From what I've read, Fitzpatrick had a ball on the NZ tour and wants more of it and hence he didn't let himself go in his downtown during the summer. This will be to Ulster & Ireland's benefit.

    I don't think Ireland has ever made a call on selections for HC games (otherwise we'd have had Toner as a starter in the HC final, and not Brad Thorn). Even for the final this year, Fitzpatrick was dropped for Afoa even though Afoa had been suspended for the semi.
    I'm not sure what any of this has to do with what I''d written in the previous post.


  • Registered Users Posts: 2,456 Cpt_Blackbeard


    There are plenty of problems with the current system, but delaying the inclusion of international players into their provincial side makes 100% sense. Whether they play or not, the players need a rest after the NZ tour. It just so happens that this rest means that internationals start their season later and miss the first few rounds of the Rabo.

    If you were to go down the route of not delaying the players introduction into their provincial sides, you could hypothetically have players who will be training/playing without a rest for years at a time. Irish internationals went (pretty much) straight from the 10/11 season into preparations for the RWC. After the RWC was finished, these players got a deserved rest. Had this not occured, they would have played through the 11/12 season and gone straight on tour to NZ. They could then be back immediately for the coming season and then be gone away on the Lions tour at its end.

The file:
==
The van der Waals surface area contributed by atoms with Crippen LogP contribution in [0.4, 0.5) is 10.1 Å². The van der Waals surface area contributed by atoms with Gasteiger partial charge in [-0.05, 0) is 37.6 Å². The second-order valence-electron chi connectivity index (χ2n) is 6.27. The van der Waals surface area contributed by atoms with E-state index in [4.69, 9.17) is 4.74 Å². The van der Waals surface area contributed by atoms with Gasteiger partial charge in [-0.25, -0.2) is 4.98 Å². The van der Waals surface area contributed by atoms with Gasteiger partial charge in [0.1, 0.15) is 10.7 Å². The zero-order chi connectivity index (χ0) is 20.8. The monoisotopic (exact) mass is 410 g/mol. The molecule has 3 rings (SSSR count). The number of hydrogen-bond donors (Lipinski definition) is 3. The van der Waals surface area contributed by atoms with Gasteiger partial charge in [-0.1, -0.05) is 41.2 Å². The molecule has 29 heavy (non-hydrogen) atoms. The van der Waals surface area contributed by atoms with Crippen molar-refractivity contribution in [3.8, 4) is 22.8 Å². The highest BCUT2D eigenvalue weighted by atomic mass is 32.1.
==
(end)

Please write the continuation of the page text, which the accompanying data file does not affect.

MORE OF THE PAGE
There is a reason why Irish internationals are capable of playing at the top levels into their mid 30s, while their SH counterparts are usually burnt-out by 30. The careers of Irish internationals are heavily moderated. The central contracting system may be messed up, but our player welfare system is the envy of our 6N rivals.


  • Registered Users Posts: 20,285 ✭✭✭✭ Podge_irl


    I'm not so sure SH players are burned out by their early 30s. They just move up north for the money which in turn frees up space for up and coming players. It works for everyone down there. They play less high level rugby then teams up north though.


  • Registered Users Posts: 37,978 irishbucsfan


    I don't think it prevents injuries all that much. If it did then how do you explain the crisis Munster went through last season?

    I think it's very important for the players to have time off though.


  • Closed Accounts Posts: 9,193 ✭✭✭ [Jackass]


    It does and it doesn't in my opinion.